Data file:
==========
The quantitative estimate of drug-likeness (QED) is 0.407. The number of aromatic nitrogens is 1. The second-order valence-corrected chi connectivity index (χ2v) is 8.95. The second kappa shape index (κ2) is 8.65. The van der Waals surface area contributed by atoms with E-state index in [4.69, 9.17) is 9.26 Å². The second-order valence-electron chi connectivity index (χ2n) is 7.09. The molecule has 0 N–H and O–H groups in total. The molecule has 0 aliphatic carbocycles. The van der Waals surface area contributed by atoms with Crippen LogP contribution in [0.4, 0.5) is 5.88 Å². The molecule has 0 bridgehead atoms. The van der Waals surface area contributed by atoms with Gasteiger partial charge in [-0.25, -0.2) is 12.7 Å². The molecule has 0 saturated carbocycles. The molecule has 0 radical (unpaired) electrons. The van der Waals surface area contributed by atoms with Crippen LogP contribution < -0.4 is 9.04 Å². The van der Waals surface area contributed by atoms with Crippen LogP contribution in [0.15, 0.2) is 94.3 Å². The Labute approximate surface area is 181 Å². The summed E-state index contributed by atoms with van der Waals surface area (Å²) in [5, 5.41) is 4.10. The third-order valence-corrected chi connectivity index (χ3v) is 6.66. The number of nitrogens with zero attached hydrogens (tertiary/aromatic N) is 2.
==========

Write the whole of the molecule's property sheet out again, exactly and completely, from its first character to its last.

The quantitative estimate of drug-likeness (QED) is 0.407. The number of aromatic nitrogens is 1. The second-order valence-corrected chi connectivity index (χ2v) is 8.95. The second kappa shape index (κ2) is 8.65. The van der Waals surface area contributed by atoms with E-state index in [4.69, 9.17) is 9.26 Å². The second-order valence-electron chi connectivity index (χ2n) is 7.09. The molecule has 0 N–H and O–H groups in total. The molecule has 0 aliphatic carbocycles. The van der Waals surface area contributed by atoms with Crippen LogP contribution in [0.4, 0.5) is 5.88 Å². The molecule has 0 bridgehead atoms. The van der Waals surface area contributed by atoms with Gasteiger partial charge in [-0.25, -0.2) is 12.7 Å². The molecule has 0 saturated carbocycles. The molecule has 0 radical (unpaired) electrons. The van der Waals surface area contributed by atoms with Crippen LogP contribution < -0.4 is 9.04 Å². The van der Waals surface area contributed by atoms with Crippen LogP contribution in [0.15, 0.2) is 94.3 Å². The Labute approximate surface area is 181 Å². The summed E-state index contributed by atoms with van der Waals surface area (Å²) in [5, 5.41) is 4.10. The third-order valence-corrected chi connectivity index (χ3v) is 6.66. The number of nitrogens with zero attached hydrogens (tertiary/aromatic N) is 2.